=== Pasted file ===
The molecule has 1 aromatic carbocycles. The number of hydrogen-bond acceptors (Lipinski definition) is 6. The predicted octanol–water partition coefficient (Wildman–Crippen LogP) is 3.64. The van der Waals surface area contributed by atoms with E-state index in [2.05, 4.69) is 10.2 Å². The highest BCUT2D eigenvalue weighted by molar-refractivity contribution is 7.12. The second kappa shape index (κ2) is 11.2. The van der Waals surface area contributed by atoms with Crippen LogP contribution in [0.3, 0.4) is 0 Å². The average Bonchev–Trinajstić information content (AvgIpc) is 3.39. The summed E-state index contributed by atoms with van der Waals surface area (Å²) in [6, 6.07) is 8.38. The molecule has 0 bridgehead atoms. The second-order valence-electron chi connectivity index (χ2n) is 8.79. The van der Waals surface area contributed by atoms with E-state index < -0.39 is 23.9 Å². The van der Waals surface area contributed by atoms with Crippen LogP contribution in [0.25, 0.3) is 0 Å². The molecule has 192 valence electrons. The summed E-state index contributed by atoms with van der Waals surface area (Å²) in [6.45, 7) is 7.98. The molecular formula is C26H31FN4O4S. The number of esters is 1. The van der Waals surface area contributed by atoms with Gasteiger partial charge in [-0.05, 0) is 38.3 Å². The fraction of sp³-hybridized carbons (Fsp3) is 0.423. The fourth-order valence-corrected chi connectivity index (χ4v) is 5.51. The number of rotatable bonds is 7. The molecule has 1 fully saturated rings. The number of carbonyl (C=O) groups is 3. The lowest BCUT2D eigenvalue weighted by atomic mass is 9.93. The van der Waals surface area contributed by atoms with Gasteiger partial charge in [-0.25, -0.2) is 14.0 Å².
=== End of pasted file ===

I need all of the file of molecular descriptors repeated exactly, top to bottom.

The molecule has 1 aromatic carbocycles. The number of hydrogen-bond acceptors (Lipinski definition) is 6. The predicted octanol–water partition coefficient (Wildman–Crippen LogP) is 3.64. The van der Waals surface area contributed by atoms with E-state index in [2.05, 4.69) is 10.2 Å². The highest BCUT2D eigenvalue weighted by molar-refractivity contribution is 7.12. The second kappa shape index (κ2) is 11.2. The van der Waals surface area contributed by atoms with Crippen LogP contribution in [0.3, 0.4) is 0 Å². The average Bonchev–Trinajstić information content (AvgIpc) is 3.39. The summed E-state index contributed by atoms with van der Waals surface area (Å²) in [6, 6.07) is 8.38. The molecule has 0 bridgehead atoms. The second-order valence-electron chi connectivity index (χ2n) is 8.79. The van der Waals surface area contributed by atoms with E-state index < -0.39 is 23.9 Å². The van der Waals surface area contributed by atoms with Crippen LogP contribution in [0.25, 0.3) is 0 Å². The molecule has 192 valence electrons. The summed E-state index contributed by atoms with van der Waals surface area (Å²) in [6.45, 7) is 7.98. The molecular formula is C26H31FN4O4S. The number of esters is 1. The van der Waals surface area contributed by atoms with Gasteiger partial charge in [-0.05, 0) is 38.3 Å². The fraction of sp³-hybridized carbons (Fsp3) is 0.423. The fourth-order valence-corrected chi connectivity index (χ4v) is 5.51. The number of rotatable bonds is 7. The molecule has 1 fully saturated rings. The number of carbonyl (C=O) groups is 3. The lowest BCUT2D eigenvalue weighted by atomic mass is 9.93. The van der Waals surface area contributed by atoms with Gasteiger partial charge in [-0.25, -0.2) is 14.0 Å².